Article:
Rich Handley Author and Editor

Star Trek Comics Weekly #87

An ongoing discussion of how the comics provide prequels, sequels, and tie-ins to the Star Trek episodes and films, soon to be a book from BearManor Media. Click here to view an archive of this article series.

87: IDW Publishing, 2009

J.J. Abrams’ inaugural Star Trek film spawned several ambitious IDW tie-in comics, and among them was Spock: Reflections, by Scott and David Tipton. This nostalgic four-part miniseries, illustrated by David Messina, Elena Casagrande, Federica Manfredi, and Arianna Florean, sported covers from Messina and David A. Williams. With the Tiptons at the helm, prequels, sequels, and tie-ins to onscreen Trek were par for the course.

Though touted as a prequel, Spock: Reflections actually has little connection to the film story-wise, as its “present-day” scenes occur shortly after Star Trek: Generations, and there’s a sixteen-year span between the two movies. Rather, its relevance to Abrams’ saga is simply that it celebrates the return of Leonard Nimoy as an elderly Ambassador Spock. The premise: Spock learns of James T. Kirk’s death on Veridian III, then books passage on several vessels to bring his friend’s body home to Iowa for a proper burial.

During his funereal journey, Spock visits the Enterprise-B and meets Captain John Harriman, who shows him a plaque adorning the spot at which Kirk’s death occurred. Wrought with guilt over letting a Starfleet legend die on his watch, Harrimon questions his own competence… and that’s not unjustified, given his deer-in-headlights indecision in Generations. Spock rather generously notes that the inexperienced captain saved dozens of refugees on that mission and should not feel ashamed. Anyone whom Spock endorses automatically earns a boost in fan approval, so this exchange goes far toward redeeming Ferris Bueller’s Starfleet pal.

The miniseries mines The Next Generation’s “Unification,” with Spock pausing his teachings on Romulus to retrieve Kirk’s body for inhumation. A flashback sees a bullied young Spock taking refuge in the mountains near his family’s home on Vulcan, as Sarek had described in “Unification,” and incorporates Spock’s kahs-wan ordeal from The Animated Series’ “Yesteryear.” Spock repeatedly sneaks out after being chastised, and each time his father brings him home. Sarek and Amanda share moments tender and tense, and they’re drawn with aspects not only of Mark Lenard and Jane Wyatt from “Journey to Babel,” but also of Ben Cross and Winona Ryder from the 2009 movie.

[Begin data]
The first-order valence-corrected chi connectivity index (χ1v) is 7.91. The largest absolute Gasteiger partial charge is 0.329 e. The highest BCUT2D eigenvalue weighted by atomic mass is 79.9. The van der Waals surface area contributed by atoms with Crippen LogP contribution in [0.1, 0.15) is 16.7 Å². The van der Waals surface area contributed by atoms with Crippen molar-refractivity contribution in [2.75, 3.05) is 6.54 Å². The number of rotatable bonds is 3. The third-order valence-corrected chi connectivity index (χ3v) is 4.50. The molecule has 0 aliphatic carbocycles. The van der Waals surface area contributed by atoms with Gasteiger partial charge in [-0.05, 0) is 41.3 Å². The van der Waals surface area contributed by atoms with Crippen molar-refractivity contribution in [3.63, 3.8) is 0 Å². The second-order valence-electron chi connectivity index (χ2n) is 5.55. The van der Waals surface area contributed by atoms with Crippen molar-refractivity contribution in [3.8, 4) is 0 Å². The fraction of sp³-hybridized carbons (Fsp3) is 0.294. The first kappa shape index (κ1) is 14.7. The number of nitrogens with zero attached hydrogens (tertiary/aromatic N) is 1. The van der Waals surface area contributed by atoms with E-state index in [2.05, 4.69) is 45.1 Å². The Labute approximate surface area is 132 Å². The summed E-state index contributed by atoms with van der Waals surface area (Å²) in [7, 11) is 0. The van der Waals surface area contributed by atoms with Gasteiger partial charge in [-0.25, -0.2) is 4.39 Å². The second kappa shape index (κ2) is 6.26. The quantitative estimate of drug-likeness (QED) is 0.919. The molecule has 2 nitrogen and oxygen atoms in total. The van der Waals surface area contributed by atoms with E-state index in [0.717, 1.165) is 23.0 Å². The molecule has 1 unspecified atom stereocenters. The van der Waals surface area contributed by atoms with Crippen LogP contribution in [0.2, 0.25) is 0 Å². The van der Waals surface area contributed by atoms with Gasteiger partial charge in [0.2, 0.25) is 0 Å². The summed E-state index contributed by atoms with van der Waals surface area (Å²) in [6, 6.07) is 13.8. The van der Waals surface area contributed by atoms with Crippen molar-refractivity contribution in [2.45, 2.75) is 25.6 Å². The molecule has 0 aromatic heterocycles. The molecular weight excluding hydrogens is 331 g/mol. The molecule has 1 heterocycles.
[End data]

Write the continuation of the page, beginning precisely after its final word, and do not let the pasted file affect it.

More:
On the early legs of his voyage, Spock is accompanied by a talkative Saurian drawn consistent with the species’ depiction in Star Trek: The Motion Picture, a decade before Star Trek: Discovery would update the design for Linus. This inquisitive, likable, and not entirely law-abiding Saurian pesters Spock to discuss his life so they can pass the time during the voyage. Spock recalls multiple incidents from his past, including a sequence that bridges the gap between The Motion Picture and the classic episode “Amok Time,” offering a nostalgic trip through televised and cinematic Star Trek history.

In said flashback, Spock resigns from Starfleet and returns home to study Kolinahr, where he encounters T’Pring (“Amok Time”). His former betrothed deems his spiritual calling “an admiral goal” but predicts—accurately so—that he will eventually leave Vulcan, as he did in the past. In DC Comics’ second run, T’Pring had abandoned Stonn and their young daughter so she could pursue the discipline herself. Since that would have occurred sometime after their meeting in Reflections, the two accounts jibe well, which is unusual when it comes to comics from different publishers. It could be that Spock’s pursual of Kolinahr is what inspires her to do the same.